Mercedes have asked for a review of the decision not to penalise Red Bull’s Max Verstappen for forcing Lewis Hamilton wide in the Sao Paulo Grand Prix.
The incident on lap 48 of the race was “noted” by the stewards but no investigation was carried out.
Mercedes have lodged a “right of review” after new evidence emerged that was not available at the time.
This is believed to be on-board camera footage which officials did not have during the race but emerged on Tuesday.
The incident happened as Hamilton was trying to pass his title rival for the lead.
Hamilton’s Mercedes was alongside and partially ahead of Verstappen’s Red Bull on the outside approaching Turn Four.
As they entered the corner, Verstappen ran wide, Hamilton took avoiding action and both cars ran off the track.
Hamilton passed Verstappen for the lead later in the race and went on to win, cutting the Dutchman’s lead to 14 points with three races to go, starting in Qatar this weekend.
The sporting code of governing body the FIA says: “Manoeuvres liable to hinder other drivers, such as deliberate crowding of a car beyond the edge of the track or any other abnormal change of direction, are strictly prohibited. Any driver who appears guilty of any of the above offences will be reported to the stewards.”
Mercedes F1 team principal Toto Wolff said after the race that it was “laughable” Verstappen had not been penalised for the incident.
Wolff described it as “really wrong defence from Max”, adding: “Lewis just managed it even more brilliantly by avoiding the contact and ending the race that way. But that was just over the line. It should have been a five-second penalty at least.”
Red Bull team principal Christian Horner said: “It was two guys racing hard. There was no contact. They both ran wide. I thought the stewards made the right decision.
“It would have been hard to penalise two drivers fighting for a world championship. It was firm but fair racing. They both ran deep.”
Verstappen said: “I braked a bit later to try to keep the position and the tyres were already a bit worn so I was already on the edge of grip.
“I was already not fully on the apex so then it’s a safer way of just running a bit wide there. So in a way I was of course happy that the stewards decided that we could just keep on racing because I think the racing in general was really good.”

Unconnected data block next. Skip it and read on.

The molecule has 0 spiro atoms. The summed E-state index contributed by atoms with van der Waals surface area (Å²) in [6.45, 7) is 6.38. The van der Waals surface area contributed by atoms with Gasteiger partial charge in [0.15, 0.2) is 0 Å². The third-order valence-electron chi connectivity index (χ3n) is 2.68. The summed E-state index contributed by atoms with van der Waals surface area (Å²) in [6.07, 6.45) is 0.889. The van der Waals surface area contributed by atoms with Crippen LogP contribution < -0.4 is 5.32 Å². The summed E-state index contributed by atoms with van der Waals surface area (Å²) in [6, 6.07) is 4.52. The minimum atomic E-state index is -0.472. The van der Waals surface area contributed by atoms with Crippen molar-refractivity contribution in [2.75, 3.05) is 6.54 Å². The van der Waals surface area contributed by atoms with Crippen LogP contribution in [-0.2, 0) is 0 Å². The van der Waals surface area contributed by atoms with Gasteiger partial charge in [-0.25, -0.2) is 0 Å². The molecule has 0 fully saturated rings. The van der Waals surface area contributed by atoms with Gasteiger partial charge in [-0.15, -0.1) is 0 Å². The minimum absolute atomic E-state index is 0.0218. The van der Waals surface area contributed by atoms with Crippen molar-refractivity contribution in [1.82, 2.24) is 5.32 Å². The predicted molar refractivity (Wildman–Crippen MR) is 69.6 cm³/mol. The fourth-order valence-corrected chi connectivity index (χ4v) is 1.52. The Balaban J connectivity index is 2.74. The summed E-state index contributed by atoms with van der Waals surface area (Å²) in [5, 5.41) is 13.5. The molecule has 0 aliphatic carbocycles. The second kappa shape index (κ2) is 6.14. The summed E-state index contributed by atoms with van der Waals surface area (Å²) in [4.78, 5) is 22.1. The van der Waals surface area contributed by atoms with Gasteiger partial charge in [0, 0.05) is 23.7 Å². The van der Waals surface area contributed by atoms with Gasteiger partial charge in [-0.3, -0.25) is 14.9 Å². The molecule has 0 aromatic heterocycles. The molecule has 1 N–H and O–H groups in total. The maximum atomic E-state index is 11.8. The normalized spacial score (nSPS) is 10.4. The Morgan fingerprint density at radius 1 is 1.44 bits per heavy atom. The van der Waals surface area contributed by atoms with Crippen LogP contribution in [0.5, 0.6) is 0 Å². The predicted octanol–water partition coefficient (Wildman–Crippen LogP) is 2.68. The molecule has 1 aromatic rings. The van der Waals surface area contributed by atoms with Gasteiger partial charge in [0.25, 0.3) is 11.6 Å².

At the British Grand Prix in July, Hamilton was given a 10-second penalty for causing a collision with Verstappen in an incident that has some parallels with the one at Interlagos.
In that one, Hamilton was trying to overtake on the inside of Copse corner.
He ran wide at the apex, just as Verstappen did in Brazil, but Verstappen did not take avoiding action as Hamilton did at Interlagos, they collided and the Red Bull crashed.
Hamilton went on to fight back from his penalty to win the race.
Will Red Bull protest?
The weekend in Brazil was soured by controversy between the two title-contending teams.
Red Bull made several visits to the FIA claiming that there was something illegal about Hamilton’s rear wing that was giving the Mercedes a performance advantage on the straights.
This led to the investigation that ended with Hamilton being disqualified from qualifying when his wing was found not to be in compliance with the regulations – although in a different way than the one Red Bull had believed.
Verstappen said the team believed the Mercedes wing was flexing backwards on the straights.
Red Bull are said by insiders to be considering whether to pursue the matter and lodge a protest against the Mercedes rear wing at one of the forthcoming races.